Russ Roberts points out that only a small fraction of the $787B fiscal stimulus has been spent.  I’ve long scoffed at government inefficiency, but it never occurred to me that a full pork barrel could be so slow to empty.  Apparently my expose on the balanced budget multiplier was truer than I ever imagined back in January:

[T]his argument is sleight of hand.  How so?  It assumes that government agencies automatically spend 100% of any new funds allocated to them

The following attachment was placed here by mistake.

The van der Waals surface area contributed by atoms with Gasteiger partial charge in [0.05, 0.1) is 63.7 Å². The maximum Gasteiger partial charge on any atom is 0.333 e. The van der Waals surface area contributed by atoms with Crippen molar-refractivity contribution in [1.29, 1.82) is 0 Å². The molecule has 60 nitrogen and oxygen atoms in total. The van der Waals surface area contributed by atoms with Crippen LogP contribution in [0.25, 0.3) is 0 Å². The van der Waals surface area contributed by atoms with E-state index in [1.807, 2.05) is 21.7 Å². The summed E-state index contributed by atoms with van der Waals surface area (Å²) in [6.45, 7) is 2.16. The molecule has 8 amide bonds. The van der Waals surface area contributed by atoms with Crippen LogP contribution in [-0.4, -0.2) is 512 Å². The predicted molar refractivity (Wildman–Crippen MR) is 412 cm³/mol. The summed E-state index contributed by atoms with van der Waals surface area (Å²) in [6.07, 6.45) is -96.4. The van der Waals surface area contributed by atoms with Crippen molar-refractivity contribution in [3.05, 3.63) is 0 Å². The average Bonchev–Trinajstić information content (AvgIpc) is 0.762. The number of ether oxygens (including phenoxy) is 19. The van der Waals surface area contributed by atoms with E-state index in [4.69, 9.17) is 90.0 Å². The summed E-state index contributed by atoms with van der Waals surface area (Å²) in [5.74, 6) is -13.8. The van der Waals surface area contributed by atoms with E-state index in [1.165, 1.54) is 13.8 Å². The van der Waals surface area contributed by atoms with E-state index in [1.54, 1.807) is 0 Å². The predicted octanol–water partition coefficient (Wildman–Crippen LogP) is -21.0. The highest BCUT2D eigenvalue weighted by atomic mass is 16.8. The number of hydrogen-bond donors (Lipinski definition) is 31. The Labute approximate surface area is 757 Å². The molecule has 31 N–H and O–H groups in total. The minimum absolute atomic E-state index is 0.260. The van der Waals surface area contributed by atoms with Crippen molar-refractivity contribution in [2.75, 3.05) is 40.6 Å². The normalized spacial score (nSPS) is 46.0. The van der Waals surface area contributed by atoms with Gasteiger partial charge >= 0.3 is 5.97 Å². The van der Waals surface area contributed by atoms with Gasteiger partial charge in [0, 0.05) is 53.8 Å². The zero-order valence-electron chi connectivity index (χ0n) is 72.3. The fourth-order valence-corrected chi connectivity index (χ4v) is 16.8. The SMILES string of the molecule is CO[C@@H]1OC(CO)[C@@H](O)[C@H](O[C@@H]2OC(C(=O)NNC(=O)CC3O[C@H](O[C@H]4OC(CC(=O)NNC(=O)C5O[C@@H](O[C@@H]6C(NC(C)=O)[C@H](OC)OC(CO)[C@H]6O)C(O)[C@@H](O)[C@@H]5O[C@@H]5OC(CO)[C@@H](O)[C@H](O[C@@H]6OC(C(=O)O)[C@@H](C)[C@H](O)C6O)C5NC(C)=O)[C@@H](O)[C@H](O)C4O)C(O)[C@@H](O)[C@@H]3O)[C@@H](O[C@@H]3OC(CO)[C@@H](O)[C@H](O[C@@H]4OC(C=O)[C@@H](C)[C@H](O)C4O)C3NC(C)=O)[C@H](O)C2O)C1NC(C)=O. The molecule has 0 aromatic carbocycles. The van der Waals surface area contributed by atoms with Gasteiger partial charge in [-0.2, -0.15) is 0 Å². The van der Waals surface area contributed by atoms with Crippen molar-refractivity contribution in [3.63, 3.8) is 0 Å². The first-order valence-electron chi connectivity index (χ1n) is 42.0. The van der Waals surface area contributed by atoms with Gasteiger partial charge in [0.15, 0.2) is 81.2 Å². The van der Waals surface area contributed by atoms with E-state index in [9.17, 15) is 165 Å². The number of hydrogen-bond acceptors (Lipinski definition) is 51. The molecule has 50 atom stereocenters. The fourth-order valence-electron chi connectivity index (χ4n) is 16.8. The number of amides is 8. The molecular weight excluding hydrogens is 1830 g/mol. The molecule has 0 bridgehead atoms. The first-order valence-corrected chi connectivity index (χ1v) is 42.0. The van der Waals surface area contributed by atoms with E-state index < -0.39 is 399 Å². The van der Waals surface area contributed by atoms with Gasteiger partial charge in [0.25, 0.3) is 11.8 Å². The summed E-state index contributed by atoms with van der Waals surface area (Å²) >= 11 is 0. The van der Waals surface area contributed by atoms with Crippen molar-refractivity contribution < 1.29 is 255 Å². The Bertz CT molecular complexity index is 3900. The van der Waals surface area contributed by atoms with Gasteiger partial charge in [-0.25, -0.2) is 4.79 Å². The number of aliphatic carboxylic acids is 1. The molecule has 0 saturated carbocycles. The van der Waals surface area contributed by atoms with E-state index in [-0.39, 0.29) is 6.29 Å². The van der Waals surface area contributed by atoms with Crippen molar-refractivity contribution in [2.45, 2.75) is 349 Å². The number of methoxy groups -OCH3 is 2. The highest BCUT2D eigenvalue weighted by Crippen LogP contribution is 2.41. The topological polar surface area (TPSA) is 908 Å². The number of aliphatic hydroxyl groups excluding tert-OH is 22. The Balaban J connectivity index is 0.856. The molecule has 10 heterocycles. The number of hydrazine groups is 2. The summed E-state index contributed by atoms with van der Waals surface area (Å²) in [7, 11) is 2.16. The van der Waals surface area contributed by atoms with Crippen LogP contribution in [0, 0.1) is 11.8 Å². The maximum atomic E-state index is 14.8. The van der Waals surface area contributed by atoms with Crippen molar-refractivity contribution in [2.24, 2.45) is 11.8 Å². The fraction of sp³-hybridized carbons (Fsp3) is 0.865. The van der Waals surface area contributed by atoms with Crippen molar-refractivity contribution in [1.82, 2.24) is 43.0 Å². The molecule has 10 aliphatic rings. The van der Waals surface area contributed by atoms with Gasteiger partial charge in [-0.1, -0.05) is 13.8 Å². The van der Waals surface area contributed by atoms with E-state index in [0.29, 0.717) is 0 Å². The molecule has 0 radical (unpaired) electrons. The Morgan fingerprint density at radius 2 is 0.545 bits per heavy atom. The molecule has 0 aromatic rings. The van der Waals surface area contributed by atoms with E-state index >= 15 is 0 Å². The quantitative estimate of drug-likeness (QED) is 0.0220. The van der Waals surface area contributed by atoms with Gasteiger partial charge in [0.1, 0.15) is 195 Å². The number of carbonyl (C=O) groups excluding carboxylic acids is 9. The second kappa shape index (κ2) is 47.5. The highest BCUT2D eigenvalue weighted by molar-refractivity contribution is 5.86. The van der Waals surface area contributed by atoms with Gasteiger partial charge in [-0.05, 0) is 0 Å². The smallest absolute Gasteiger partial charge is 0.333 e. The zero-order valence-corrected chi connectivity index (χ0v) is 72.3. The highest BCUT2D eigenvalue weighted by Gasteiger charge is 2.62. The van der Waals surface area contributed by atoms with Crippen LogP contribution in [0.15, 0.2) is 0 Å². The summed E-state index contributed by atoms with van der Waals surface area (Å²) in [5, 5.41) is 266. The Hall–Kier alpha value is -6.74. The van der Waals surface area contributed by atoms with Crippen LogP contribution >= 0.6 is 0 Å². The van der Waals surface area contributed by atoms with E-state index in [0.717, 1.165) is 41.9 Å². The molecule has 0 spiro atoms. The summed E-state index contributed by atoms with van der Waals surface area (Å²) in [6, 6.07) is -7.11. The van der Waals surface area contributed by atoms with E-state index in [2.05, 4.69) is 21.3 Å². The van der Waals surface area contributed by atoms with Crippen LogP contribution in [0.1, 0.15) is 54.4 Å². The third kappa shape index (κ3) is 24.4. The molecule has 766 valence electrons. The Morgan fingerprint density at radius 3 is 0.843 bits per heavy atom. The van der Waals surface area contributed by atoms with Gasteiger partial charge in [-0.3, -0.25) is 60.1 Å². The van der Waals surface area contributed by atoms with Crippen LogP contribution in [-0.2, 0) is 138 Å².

And strange as it seems, that assumption is often false.  It takes time
and effort to figure out how to spend new money, you often need the
approval of multiple levels of supervision to get started, etc.  The
standard Keynesian analysis essentially compares a conditional effect of government spending to an unconditional effect
of tax cuts.  Even within the confines of the textbook Keynesian model,
this is a clear case of stacking the deck in favor of spending.

A payroll tax cut seems more of a no-brainer every day.  I hope Alex is right that the prospects for this idea are improving, but I’m not holding my breath.